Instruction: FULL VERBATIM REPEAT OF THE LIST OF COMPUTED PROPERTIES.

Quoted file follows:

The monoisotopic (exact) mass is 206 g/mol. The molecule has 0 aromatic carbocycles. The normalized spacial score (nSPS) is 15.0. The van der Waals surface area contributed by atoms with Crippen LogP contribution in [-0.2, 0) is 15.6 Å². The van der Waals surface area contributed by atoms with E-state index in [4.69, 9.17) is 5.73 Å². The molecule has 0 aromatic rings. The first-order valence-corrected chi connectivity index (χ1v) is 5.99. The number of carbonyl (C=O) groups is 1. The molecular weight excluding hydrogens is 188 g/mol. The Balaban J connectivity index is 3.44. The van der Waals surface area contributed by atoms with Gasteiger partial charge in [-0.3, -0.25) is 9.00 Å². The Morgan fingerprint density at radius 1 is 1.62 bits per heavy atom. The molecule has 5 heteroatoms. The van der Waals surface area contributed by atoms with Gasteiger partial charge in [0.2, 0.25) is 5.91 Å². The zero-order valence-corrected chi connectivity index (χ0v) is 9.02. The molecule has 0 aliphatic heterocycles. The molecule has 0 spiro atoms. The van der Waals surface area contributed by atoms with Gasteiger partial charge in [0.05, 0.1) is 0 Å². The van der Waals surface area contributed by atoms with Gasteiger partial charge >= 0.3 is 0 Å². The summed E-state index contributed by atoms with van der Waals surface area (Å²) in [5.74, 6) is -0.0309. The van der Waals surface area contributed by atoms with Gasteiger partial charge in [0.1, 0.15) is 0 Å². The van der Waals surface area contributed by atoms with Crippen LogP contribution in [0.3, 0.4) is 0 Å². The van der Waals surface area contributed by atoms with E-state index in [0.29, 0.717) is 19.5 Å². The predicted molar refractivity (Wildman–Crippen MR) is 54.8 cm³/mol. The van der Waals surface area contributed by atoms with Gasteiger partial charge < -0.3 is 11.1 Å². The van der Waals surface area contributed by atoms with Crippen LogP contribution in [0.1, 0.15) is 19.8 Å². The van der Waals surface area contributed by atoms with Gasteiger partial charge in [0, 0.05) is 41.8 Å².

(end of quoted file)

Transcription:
The monoisotopic (exact) mass is 206 g/mol. The molecule has 0 aromatic carbocycles. The normalized spacial score (nSPS) is 15.0. The van der Waals surface area contributed by atoms with Crippen LogP contribution in [-0.2, 0) is 15.6 Å². The van der Waals surface area contributed by atoms with E-state index in [4.69, 9.17) is 5.73 Å². The molecule has 0 aromatic rings. The first-order valence-corrected chi connectivity index (χ1v) is 5.99. The number of carbonyl (C=O) groups is 1. The molecular weight excluding hydrogens is 188 g/mol. The Balaban J connectivity index is 3.44. The van der Waals surface area contributed by atoms with Gasteiger partial charge in [-0.3, -0.25) is 9.00 Å². The Morgan fingerprint density at radius 1 is 1.62 bits per heavy atom. The molecule has 5 heteroatoms. The van der Waals surface area contributed by atoms with Gasteiger partial charge in [0.2, 0.25) is 5.91 Å². The zero-order valence-corrected chi connectivity index (χ0v) is 9.02. The molecule has 0 aliphatic heterocycles. The molecule has 0 spiro atoms. The van der Waals surface area contributed by atoms with Gasteiger partial charge in [0.05, 0.1) is 0 Å². The van der Waals surface area contributed by atoms with Gasteiger partial charge >= 0.3 is 0 Å². The summed E-state index contributed by atoms with van der Waals surface area (Å²) in [5.74, 6) is -0.0309. The van der Waals surface area contributed by atoms with Gasteiger partial charge in [0.1, 0.15) is 0 Å². The van der Waals surface area contributed by atoms with Crippen LogP contribution in [0.3, 0.4) is 0 Å². The van der Waals surface area contributed by atoms with E-state index in [0.29, 0.717) is 19.5 Å². The predicted molar refractivity (Wildman–Crippen MR) is 54.8 cm³/mol. The van der Waals surface area contributed by atoms with Gasteiger partial charge < -0.3 is 11.1 Å². The van der Waals surface area contributed by atoms with Crippen LogP contribution in [0.1, 0.15) is 19.8 Å². The van der Waals surface area contributed by atoms with Gasteiger partial charge in [0, 0.05) is 41.8 Å².